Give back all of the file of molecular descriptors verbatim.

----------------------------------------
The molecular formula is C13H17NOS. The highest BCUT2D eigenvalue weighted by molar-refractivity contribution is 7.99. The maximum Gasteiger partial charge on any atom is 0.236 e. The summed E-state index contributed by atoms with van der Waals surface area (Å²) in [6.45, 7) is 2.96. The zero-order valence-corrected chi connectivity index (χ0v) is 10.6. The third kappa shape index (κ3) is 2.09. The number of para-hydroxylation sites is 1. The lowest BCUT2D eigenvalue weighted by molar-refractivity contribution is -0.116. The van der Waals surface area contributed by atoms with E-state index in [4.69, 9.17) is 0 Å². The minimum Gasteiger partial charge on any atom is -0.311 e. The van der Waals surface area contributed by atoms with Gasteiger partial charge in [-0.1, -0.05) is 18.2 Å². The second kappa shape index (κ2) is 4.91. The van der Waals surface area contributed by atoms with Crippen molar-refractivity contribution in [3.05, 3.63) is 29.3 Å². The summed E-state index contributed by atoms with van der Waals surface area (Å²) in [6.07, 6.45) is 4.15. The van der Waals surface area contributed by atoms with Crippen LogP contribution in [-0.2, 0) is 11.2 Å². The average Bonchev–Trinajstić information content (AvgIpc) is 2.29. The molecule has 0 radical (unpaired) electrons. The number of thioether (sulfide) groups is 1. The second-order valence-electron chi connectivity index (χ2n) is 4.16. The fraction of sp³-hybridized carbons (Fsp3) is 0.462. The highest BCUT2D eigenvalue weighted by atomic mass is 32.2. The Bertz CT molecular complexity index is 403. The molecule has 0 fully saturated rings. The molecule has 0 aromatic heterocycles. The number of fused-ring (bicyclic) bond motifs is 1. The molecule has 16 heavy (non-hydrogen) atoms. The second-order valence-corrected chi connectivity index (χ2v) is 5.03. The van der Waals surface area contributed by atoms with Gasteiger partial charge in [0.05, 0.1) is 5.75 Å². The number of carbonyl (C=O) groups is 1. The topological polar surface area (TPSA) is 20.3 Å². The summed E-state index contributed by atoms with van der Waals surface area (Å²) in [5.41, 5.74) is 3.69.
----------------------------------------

The molecular formula is C13H17NOS. The highest BCUT2D eigenvalue weighted by molar-refractivity contribution is 7.99. The maximum Gasteiger partial charge on any atom is 0.236 e. The summed E-state index contributed by atoms with van der Waals surface area (Å²) in [6.45, 7) is 2.96. The zero-order valence-corrected chi connectivity index (χ0v) is 10.6. The third kappa shape index (κ3) is 2.09. The number of para-hydroxylation sites is 1. The lowest BCUT2D eigenvalue weighted by molar-refractivity contribution is -0.116. The van der Waals surface area contributed by atoms with E-state index in [4.69, 9.17) is 0 Å². The minimum Gasteiger partial charge on any atom is -0.311 e. The van der Waals surface area contributed by atoms with Gasteiger partial charge in [-0.1, -0.05) is 18.2 Å². The second kappa shape index (κ2) is 4.91. The van der Waals surface area contributed by atoms with Crippen molar-refractivity contribution in [3.05, 3.63) is 29.3 Å². The summed E-state index contributed by atoms with van der Waals surface area (Å²) in [6.07, 6.45) is 4.15. The van der Waals surface area contributed by atoms with Crippen LogP contribution in [-0.2, 0) is 11.2 Å². The average Bonchev–Trinajstić information content (AvgIpc) is 2.29. The molecule has 0 radical (unpaired) electrons. The number of thioether (sulfide) groups is 1. The second-order valence-electron chi connectivity index (χ2n) is 4.16. The fraction of sp³-hybridized carbons (Fsp3) is 0.462. The highest BCUT2D eigenvalue weighted by atomic mass is 32.2. The Bertz CT molecular complexity index is 403. The molecule has 0 fully saturated rings. The molecule has 0 aromatic heterocycles. The number of fused-ring (bicyclic) bond motifs is 1. The molecule has 16 heavy (non-hydrogen) atoms. The second-order valence-corrected chi connectivity index (χ2v) is 5.03. The van der Waals surface area contributed by atoms with Gasteiger partial charge in [0.05, 0.1) is 5.75 Å². The number of carbonyl (C=O) groups is 1. The topological polar surface area (TPSA) is 20.3 Å². The summed E-state index contributed by atoms with van der Waals surface area (Å²) in [5.41, 5.74) is 3.69.